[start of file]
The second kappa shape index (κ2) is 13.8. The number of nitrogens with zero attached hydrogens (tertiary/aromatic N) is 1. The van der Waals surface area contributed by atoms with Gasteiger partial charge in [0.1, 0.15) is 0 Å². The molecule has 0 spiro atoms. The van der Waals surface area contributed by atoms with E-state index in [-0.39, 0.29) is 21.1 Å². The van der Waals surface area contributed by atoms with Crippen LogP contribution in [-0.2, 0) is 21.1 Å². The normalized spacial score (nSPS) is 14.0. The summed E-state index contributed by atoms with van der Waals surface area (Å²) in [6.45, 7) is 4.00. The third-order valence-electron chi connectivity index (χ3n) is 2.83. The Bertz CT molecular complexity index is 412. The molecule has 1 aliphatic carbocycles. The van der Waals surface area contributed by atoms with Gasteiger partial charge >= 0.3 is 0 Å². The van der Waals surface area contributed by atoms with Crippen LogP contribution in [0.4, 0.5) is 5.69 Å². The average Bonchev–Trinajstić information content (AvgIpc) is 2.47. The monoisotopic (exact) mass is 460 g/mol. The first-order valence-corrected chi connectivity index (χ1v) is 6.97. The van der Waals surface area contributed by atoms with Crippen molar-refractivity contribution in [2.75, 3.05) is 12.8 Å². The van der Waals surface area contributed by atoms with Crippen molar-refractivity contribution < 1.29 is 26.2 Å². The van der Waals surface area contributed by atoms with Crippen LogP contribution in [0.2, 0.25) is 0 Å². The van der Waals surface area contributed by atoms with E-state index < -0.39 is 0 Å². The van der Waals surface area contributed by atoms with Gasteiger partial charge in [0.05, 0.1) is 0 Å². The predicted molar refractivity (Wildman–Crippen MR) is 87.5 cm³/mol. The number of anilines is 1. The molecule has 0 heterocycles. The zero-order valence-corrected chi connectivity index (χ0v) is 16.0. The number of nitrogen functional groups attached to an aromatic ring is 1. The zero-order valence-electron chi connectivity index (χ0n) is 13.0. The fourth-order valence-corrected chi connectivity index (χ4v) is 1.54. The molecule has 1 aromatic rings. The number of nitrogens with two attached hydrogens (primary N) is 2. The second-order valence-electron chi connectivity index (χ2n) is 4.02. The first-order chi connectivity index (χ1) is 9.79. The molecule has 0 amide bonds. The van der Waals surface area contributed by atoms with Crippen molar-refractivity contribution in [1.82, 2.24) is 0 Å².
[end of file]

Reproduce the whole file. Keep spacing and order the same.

The second kappa shape index (κ2) is 13.8. The number of nitrogens with zero attached hydrogens (tertiary/aromatic N) is 1. The van der Waals surface area contributed by atoms with Gasteiger partial charge in [0.1, 0.15) is 0 Å². The molecule has 0 spiro atoms. The van der Waals surface area contributed by atoms with E-state index in [-0.39, 0.29) is 21.1 Å². The van der Waals surface area contributed by atoms with Crippen LogP contribution in [-0.2, 0) is 21.1 Å². The normalized spacial score (nSPS) is 14.0. The summed E-state index contributed by atoms with van der Waals surface area (Å²) in [6.45, 7) is 4.00. The third-order valence-electron chi connectivity index (χ3n) is 2.83. The Bertz CT molecular complexity index is 412. The molecule has 1 aliphatic carbocycles. The van der Waals surface area contributed by atoms with Gasteiger partial charge >= 0.3 is 0 Å². The van der Waals surface area contributed by atoms with Crippen LogP contribution in [0.4, 0.5) is 5.69 Å². The average Bonchev–Trinajstić information content (AvgIpc) is 2.47. The monoisotopic (exact) mass is 460 g/mol. The first-order valence-corrected chi connectivity index (χ1v) is 6.97. The van der Waals surface area contributed by atoms with Crippen molar-refractivity contribution in [2.75, 3.05) is 12.8 Å². The van der Waals surface area contributed by atoms with Crippen molar-refractivity contribution < 1.29 is 26.2 Å². The van der Waals surface area contributed by atoms with Crippen LogP contribution in [0.2, 0.25) is 0 Å². The van der Waals surface area contributed by atoms with E-state index < -0.39 is 0 Å². The van der Waals surface area contributed by atoms with Gasteiger partial charge in [0.05, 0.1) is 0 Å². The predicted molar refractivity (Wildman–Crippen MR) is 87.5 cm³/mol. The number of anilines is 1. The molecule has 0 heterocycles. The zero-order valence-corrected chi connectivity index (χ0v) is 16.0. The number of nitrogen functional groups attached to an aromatic ring is 1. The zero-order valence-electron chi connectivity index (χ0n) is 13.0. The fourth-order valence-corrected chi connectivity index (χ4v) is 1.54. The molecule has 1 aromatic rings. The number of nitrogens with two attached hydrogens (primary N) is 2. The second-order valence-electron chi connectivity index (χ2n) is 4.02. The first-order chi connectivity index (χ1) is 9.79. The molecule has 0 amide bonds. The van der Waals surface area contributed by atoms with Crippen molar-refractivity contribution in [1.82, 2.24) is 0 Å².